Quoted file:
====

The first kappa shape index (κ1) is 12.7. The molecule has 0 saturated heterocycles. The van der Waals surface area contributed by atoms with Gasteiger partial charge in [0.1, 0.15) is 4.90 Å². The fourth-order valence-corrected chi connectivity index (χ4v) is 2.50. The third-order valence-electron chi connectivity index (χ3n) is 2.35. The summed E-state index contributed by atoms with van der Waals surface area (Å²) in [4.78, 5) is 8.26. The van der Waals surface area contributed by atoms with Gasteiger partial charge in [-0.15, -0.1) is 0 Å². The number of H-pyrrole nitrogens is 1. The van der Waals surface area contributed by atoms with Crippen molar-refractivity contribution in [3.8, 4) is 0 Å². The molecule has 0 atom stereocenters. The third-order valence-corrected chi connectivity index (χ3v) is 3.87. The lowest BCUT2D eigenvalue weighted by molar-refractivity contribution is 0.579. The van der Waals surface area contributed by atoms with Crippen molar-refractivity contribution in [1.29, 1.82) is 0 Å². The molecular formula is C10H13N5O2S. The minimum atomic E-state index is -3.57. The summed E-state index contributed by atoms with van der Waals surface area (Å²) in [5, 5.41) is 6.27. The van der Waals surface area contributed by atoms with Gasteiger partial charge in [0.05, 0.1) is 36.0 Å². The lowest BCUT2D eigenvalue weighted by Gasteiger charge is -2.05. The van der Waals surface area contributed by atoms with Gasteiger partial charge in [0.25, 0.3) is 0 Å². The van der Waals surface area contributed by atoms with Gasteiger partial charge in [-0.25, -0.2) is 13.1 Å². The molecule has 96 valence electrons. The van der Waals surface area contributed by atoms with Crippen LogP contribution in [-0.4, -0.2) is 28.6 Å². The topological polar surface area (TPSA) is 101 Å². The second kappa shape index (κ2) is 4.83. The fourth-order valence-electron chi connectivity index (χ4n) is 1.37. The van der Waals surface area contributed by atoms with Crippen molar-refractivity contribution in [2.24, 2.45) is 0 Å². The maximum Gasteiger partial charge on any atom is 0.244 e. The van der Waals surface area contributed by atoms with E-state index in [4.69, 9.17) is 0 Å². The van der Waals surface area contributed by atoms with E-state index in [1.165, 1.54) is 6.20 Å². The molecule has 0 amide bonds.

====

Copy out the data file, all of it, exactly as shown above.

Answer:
The first kappa shape index (κ1) is 12.7. The molecule has 0 saturated heterocycles. The van der Waals surface area contributed by atoms with Gasteiger partial charge in [0.1, 0.15) is 4.90 Å². The fourth-order valence-corrected chi connectivity index (χ4v) is 2.50. The third-order valence-electron chi connectivity index (χ3n) is 2.35. The summed E-state index contributed by atoms with van der Waals surface area (Å²) in [4.78, 5) is 8.26. The van der Waals surface area contributed by atoms with Gasteiger partial charge in [-0.15, -0.1) is 0 Å². The number of H-pyrrole nitrogens is 1. The van der Waals surface area contributed by atoms with Crippen molar-refractivity contribution in [3.8, 4) is 0 Å². The molecule has 0 atom stereocenters. The third-order valence-corrected chi connectivity index (χ3v) is 3.87. The lowest BCUT2D eigenvalue weighted by molar-refractivity contribution is 0.579. The van der Waals surface area contributed by atoms with Crippen molar-refractivity contribution in [1.29, 1.82) is 0 Å². The molecular formula is C10H13N5O2S. The minimum atomic E-state index is -3.57. The summed E-state index contributed by atoms with van der Waals surface area (Å²) in [5, 5.41) is 6.27. The van der Waals surface area contributed by atoms with Gasteiger partial charge in [0.05, 0.1) is 36.0 Å². The lowest BCUT2D eigenvalue weighted by Gasteiger charge is -2.05. The van der Waals surface area contributed by atoms with Gasteiger partial charge in [0.25, 0.3) is 0 Å². The van der Waals surface area contributed by atoms with Gasteiger partial charge in [-0.25, -0.2) is 13.1 Å². The molecule has 96 valence electrons. The van der Waals surface area contributed by atoms with Crippen LogP contribution in [-0.4, -0.2) is 28.6 Å². The topological polar surface area (TPSA) is 101 Å². The second kappa shape index (κ2) is 4.83. The fourth-order valence-electron chi connectivity index (χ4n) is 1.37. The van der Waals surface area contributed by atoms with Crippen molar-refractivity contribution in [2.24, 2.45) is 0 Å². The maximum Gasteiger partial charge on any atom is 0.244 e. The van der Waals surface area contributed by atoms with E-state index in [4.69, 9.17) is 0 Å². The van der Waals surface area contributed by atoms with E-state index in [1.165, 1.54) is 6.20 Å². The molecule has 0 amide bonds.